Hypertensive intracerebral haemorrhage
The majority of hypertensive intracerebral haemorrhages are centred in the basal ganglia, as in this dramatic example. In addition to the huge high density haemorrhage in left cerebral hemisphere, there is extension of the haemorrhage into the ventricular system (red arrows) and the subarachnoid space (orange arrows). Note the severe midline shift to the right side. Occasionally, hypertensive haemorrhages occur in the brainstem or cerebellum.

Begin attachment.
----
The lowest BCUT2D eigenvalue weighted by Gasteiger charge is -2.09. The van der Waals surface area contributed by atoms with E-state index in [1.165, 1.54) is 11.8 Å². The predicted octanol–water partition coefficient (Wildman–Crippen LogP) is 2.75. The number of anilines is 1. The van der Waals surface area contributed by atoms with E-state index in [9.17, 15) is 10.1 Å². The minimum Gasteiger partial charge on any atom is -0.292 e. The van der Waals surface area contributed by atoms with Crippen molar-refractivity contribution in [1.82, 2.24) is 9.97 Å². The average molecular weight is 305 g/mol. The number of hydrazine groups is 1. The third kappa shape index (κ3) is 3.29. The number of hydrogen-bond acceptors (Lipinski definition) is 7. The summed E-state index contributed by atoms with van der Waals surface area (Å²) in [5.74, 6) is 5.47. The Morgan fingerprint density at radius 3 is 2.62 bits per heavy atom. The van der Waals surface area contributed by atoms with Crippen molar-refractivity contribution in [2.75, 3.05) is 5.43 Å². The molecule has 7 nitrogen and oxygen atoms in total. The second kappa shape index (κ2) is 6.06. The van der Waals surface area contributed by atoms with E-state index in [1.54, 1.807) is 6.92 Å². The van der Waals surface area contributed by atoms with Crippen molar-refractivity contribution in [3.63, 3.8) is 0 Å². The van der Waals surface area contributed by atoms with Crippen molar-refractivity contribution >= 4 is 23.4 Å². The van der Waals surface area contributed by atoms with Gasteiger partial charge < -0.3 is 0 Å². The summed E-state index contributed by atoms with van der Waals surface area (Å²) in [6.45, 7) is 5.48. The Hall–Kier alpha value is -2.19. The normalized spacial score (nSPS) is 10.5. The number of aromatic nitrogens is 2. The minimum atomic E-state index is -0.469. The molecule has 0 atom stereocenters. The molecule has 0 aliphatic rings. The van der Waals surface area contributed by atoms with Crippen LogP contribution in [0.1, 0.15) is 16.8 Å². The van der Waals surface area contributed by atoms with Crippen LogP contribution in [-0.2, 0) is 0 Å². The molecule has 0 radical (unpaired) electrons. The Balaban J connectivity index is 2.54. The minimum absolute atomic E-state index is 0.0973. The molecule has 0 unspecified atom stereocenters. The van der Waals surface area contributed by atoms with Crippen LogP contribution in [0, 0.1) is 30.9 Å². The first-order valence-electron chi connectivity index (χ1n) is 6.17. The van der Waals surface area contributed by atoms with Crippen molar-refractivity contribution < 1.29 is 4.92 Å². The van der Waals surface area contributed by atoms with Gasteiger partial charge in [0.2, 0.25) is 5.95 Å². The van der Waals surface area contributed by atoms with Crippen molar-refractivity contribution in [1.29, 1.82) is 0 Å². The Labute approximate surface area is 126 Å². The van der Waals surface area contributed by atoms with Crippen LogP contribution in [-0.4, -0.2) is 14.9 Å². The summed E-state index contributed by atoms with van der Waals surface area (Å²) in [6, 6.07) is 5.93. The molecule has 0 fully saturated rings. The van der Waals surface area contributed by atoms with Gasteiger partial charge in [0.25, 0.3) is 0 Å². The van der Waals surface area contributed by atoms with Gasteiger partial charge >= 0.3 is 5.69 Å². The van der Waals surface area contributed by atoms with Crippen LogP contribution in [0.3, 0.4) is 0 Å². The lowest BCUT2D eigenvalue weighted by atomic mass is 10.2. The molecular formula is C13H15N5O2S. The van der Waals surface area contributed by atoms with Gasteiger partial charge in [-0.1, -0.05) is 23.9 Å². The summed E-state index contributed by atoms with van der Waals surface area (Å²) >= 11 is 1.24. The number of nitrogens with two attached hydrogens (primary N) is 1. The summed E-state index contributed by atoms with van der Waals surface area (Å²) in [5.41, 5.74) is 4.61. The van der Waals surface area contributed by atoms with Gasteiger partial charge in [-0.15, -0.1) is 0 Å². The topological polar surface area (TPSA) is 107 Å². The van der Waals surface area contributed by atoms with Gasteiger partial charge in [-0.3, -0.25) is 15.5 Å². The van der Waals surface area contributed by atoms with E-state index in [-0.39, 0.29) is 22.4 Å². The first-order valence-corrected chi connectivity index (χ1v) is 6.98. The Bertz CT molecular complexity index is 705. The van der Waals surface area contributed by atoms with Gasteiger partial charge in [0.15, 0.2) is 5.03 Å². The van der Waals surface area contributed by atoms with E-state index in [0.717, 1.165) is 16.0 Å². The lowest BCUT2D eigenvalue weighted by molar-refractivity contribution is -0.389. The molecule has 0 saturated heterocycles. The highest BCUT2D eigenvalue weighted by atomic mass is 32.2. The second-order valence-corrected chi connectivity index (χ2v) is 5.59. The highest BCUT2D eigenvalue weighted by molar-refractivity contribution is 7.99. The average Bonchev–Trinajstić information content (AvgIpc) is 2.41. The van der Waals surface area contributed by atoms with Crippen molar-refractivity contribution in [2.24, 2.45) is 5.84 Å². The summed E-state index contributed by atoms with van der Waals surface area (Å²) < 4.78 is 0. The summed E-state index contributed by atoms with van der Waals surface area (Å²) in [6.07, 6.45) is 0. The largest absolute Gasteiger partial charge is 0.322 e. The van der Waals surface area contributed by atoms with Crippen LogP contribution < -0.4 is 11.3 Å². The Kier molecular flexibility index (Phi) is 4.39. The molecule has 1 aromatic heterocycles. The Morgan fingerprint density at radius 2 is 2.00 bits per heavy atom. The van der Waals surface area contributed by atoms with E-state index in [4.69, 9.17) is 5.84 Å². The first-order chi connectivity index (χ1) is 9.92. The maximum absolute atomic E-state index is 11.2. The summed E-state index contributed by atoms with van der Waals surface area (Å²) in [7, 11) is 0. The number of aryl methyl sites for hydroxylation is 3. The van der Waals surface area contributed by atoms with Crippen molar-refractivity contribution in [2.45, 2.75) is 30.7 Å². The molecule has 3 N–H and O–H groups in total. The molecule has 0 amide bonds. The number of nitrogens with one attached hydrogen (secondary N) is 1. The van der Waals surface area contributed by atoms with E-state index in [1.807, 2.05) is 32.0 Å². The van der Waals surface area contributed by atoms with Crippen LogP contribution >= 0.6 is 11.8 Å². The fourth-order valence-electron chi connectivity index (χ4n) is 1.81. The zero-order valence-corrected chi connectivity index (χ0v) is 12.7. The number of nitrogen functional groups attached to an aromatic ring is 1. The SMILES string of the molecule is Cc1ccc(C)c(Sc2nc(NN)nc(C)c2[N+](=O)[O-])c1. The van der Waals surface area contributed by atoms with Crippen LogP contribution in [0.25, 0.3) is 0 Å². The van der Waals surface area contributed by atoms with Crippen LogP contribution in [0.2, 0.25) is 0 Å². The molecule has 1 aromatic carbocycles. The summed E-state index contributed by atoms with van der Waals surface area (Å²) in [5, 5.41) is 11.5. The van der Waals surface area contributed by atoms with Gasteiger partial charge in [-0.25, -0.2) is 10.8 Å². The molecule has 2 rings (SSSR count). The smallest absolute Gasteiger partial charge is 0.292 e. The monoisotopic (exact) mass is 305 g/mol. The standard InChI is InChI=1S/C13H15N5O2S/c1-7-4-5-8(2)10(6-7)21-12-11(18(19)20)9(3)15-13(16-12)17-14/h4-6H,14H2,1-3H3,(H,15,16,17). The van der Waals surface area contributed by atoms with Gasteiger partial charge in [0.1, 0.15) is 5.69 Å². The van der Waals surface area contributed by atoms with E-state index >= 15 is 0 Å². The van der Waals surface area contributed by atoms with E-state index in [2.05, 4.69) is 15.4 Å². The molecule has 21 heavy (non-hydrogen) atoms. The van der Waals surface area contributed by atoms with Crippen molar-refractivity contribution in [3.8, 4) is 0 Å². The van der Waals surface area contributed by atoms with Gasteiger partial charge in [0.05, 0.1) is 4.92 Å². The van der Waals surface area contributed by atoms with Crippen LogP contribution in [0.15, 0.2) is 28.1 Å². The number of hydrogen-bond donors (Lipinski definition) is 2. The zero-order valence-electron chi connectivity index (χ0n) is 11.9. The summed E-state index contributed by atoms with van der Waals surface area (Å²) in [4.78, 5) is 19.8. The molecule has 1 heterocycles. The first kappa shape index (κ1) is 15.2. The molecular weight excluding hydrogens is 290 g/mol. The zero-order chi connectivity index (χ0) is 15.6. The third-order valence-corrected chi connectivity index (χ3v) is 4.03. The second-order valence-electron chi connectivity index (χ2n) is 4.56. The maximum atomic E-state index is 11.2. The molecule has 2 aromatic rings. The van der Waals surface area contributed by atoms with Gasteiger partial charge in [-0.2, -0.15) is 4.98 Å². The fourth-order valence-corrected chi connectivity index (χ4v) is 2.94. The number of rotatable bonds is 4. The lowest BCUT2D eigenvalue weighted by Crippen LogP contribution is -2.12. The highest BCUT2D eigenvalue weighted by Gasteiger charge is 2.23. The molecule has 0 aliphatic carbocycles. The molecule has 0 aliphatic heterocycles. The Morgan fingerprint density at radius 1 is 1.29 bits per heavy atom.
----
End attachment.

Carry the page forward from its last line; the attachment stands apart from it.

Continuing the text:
The incidence of this form of intracranial haemorrhage has been decreasing with the improved control of hypertension although they still make up around 10-15% of strokes and, not surprisingly when you look at this example, are more likely to lead to death or long term disability than non-haemorrhage stroke.